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Chuck Hagel, Chuck Hagel, 0803210752, 0-8032-1075-2, 978-0-8032-1075-2, 9780803210752, Charlyne Berens, , Chuck Hagel, 080320552X, 0-8032-0552-X, 978-0-8032-0552-9, 9780803205529, Charlyne Berens, , Chuck Hagel, 080324830X, 0-8032-4830-X, 978-0-8032-4830-4, 9780803248304, Charlyne Berens

Chuck Hagel
Moving Forward
Charlyne Berens

2006. 230 pp.
$24.95 t
Out of Print
2013. 230 pp.
$18.95 t

In late August 2004 the Republicans were celebrating the nomination of incumbent George W. Bush for another term as president of the United States. In the midst of the festivities, Chuck Hagel, a senator from Nebraska, was telling reporters that the Republican Party had “come loose of its moorings.” This was a bold position for someone identified by the New York Times, Los Angeles Times, and Boston Globe as a prospective 2008 presidential candidate, but it was not surprising coming from a Republican senator who had also recently remarked that the occupation of Iraq was poorly planned and that it had encouraged the spread of terror cells throughout the world. Who is Chuck Hagel, what is his story, and is he a genuine player on the national political stage? Charlyne Berens sets out to answer these questions in her close and careful look at one of the most interesting and independent figures on the current American political scene.

Having survived a tour of duty in Vietnam and having made a fortune as a pioneer in the cellular phone industry, Chuck Hagel seemingly came out of nowhere to beat a popular sitting governor in a race for the U.S. Senate in 1996. Berens charts Hagel’s quick rise to national recognition and influence and examines the background that has led Hagel to an outspoken internationalism that often puts him at odds with his own party and president. This complex, plain-spoken Nebraskan may be on his way to the White House. Charlyne Berens explains why and how.

Charlyne Berens is a Professor of Journalism at the University of Nebraska–Lincoln. She is the author of One House: The Unicameral’s Progressive Vision for Nebraska (Nebraska 2005) and Power to the People: Social Choice and the Populist/Progressive Ideal.

"In writing the first full-dress biography of Senator Chuck Hagel, Charlyne Berens has illuminated the experiences of a major contemporary public figure. Her honest and readable account of Hagel's personal life and career in politics is certain to be the definitive work on the subject."—Ross K. Baker, Professor of Political Science, Rutgers University

"After reading Charlyne Berens's very thorough study of Chuck Hagel, I am more than ever proud to call this fearless, outspoken, passionate, and principled man 'friend.' Choosing conscience over conformity, he represents the best of bipartisanship and patriotism."—Bob Kerrey, President of The New School and former U.S. Senator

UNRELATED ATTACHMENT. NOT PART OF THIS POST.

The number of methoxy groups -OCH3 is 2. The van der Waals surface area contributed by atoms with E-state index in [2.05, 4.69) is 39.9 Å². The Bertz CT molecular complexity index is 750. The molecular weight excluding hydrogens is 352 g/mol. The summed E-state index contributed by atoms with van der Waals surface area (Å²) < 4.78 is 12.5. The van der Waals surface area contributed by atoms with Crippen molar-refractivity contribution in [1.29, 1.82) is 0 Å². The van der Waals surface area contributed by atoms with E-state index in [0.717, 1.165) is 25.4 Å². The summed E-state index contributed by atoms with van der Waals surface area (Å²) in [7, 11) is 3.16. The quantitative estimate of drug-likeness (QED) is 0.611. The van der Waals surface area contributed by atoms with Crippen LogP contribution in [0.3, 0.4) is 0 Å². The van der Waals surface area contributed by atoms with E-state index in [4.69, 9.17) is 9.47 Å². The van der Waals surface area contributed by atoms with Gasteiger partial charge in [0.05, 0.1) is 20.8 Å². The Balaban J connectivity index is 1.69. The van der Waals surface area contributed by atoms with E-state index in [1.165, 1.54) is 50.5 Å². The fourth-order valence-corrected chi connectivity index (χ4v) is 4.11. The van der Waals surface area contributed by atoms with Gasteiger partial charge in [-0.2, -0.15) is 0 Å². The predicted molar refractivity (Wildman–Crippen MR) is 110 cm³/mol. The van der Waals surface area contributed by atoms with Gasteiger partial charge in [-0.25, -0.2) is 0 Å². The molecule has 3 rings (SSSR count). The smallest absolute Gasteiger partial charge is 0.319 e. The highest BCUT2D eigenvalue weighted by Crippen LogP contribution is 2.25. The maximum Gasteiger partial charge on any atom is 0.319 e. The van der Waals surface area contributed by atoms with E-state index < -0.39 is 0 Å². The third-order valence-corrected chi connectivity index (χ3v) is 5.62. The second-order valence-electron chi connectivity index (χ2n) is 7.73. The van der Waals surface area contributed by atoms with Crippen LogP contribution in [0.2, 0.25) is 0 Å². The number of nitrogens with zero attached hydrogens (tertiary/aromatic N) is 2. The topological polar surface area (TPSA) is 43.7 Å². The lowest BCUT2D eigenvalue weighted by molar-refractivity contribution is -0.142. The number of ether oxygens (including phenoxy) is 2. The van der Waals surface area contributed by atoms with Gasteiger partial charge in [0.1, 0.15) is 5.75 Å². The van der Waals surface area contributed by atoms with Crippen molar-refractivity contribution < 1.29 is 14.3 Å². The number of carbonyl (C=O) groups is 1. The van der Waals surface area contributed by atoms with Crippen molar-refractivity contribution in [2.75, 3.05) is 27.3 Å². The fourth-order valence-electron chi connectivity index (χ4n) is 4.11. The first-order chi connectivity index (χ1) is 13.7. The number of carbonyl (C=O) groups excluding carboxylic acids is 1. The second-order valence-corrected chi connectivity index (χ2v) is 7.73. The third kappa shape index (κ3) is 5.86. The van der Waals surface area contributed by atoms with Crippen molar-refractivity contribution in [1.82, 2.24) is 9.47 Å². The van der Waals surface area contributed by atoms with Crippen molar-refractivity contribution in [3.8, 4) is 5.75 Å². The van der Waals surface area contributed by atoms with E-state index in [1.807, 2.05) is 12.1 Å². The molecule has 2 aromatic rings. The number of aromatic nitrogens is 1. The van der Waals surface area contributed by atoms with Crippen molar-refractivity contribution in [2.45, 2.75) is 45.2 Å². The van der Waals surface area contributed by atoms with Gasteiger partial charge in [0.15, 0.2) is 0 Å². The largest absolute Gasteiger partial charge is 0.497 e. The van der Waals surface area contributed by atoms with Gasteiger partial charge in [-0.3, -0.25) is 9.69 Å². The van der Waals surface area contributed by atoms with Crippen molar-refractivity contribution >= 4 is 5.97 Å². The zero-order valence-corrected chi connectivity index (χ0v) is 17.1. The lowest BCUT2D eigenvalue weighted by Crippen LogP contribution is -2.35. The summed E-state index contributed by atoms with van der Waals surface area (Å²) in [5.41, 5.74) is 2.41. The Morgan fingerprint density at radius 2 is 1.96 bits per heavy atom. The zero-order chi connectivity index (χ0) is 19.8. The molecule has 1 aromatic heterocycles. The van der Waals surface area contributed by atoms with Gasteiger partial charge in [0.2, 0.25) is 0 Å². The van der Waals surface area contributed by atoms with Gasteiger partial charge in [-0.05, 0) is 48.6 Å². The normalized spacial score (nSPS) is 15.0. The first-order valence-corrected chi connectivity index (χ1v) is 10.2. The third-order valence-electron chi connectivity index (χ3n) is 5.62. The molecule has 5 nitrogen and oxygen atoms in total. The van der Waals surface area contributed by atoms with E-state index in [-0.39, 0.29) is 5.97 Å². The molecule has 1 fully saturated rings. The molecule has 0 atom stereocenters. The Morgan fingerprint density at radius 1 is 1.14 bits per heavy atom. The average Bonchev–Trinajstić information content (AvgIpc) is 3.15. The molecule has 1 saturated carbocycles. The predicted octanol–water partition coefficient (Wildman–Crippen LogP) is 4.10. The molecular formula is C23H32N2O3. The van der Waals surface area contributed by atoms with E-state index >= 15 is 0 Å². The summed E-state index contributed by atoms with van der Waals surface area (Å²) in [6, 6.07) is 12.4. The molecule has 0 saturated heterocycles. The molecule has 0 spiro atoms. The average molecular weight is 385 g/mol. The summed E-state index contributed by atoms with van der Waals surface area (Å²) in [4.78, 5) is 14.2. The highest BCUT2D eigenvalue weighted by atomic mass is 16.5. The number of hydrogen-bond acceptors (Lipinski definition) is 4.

"Charlyne Berens's terrific biography brings Chuck Hagel's straight-shooting, courageous character to life. The Senator is one of a kind on Capitol Hill, and Berens's book leaves the reader waiting to witness the next chapter in Hagel's remarkable political career."—John D. Podesta, President of the Center for American Progress and Chief of Staff to former President Bill Clinton

“A sympathetic portrait of a public figure who is immensely appealing and astute.”—Washington Post

"Readers keeping an eye on the next presidential election will appreciate this profile of a possible contender."—Booklist

“There is little doubt that Chuck Hagel will be remembered as one of the leading statesmen in the domestic and global political scene. Indeed, Senator Hagel should be of keen interest to students, scholars, lawmakers, and citizens in general. Charlyne Berens’s Chuck Hagel: Moving Forward is therefore a timely read for concerned onlookers. Yet, as Berens illustrates, the Chuck Hagel story is more than an account of a beltway career. . . . Berens captures joyful, painful, and poignant moments. Her account of the death of Hagel’s younger brother is only one telling example of the hardships that imprinted themselves on the characters of his highly capable man from the Great Plains. And, of course, his story is still moving forward.”—Peter J. Longo, Great Plains Quarterly


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